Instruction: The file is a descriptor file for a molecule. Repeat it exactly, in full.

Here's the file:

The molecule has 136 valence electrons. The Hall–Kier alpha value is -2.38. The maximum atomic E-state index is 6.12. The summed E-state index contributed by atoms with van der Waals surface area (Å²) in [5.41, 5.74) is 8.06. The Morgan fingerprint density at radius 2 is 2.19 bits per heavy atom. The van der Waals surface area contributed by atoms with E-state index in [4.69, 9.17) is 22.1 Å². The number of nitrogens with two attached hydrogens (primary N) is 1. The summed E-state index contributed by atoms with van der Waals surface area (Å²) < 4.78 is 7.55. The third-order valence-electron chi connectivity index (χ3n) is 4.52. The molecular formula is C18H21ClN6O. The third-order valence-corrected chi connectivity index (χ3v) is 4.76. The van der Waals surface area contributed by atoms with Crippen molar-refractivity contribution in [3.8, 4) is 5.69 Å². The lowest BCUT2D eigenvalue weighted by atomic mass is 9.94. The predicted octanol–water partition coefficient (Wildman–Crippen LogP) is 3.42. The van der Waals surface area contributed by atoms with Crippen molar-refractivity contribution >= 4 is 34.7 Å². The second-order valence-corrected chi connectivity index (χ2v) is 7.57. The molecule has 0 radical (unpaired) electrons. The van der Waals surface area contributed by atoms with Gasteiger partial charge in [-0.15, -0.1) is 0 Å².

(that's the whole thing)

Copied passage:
The molecule has 136 valence electrons. The Hall–Kier alpha value is -2.38. The maximum atomic E-state index is 6.12. The summed E-state index contributed by atoms with van der Waals surface area (Å²) in [5.41, 5.74) is 8.06. The Morgan fingerprint density at radius 2 is 2.19 bits per heavy atom. The van der Waals surface area contributed by atoms with E-state index in [4.69, 9.17) is 22.1 Å². The number of nitrogens with two attached hydrogens (primary N) is 1. The summed E-state index contributed by atoms with van der Waals surface area (Å²) < 4.78 is 7.55. The third-order valence-electron chi connectivity index (χ3n) is 4.52. The molecular formula is C18H21ClN6O. The third-order valence-corrected chi connectivity index (χ3v) is 4.76. The van der Waals surface area contributed by atoms with Crippen molar-refractivity contribution in [3.8, 4) is 5.69 Å². The lowest BCUT2D eigenvalue weighted by atomic mass is 9.94. The predicted octanol–water partition coefficient (Wildman–Crippen LogP) is 3.42. The van der Waals surface area contributed by atoms with Crippen molar-refractivity contribution >= 4 is 34.7 Å². The second-order valence-corrected chi connectivity index (χ2v) is 7.57. The molecule has 0 radical (unpaired) electrons. The van der Waals surface area contributed by atoms with Gasteiger partial charge in [-0.15, -0.1) is 0 Å².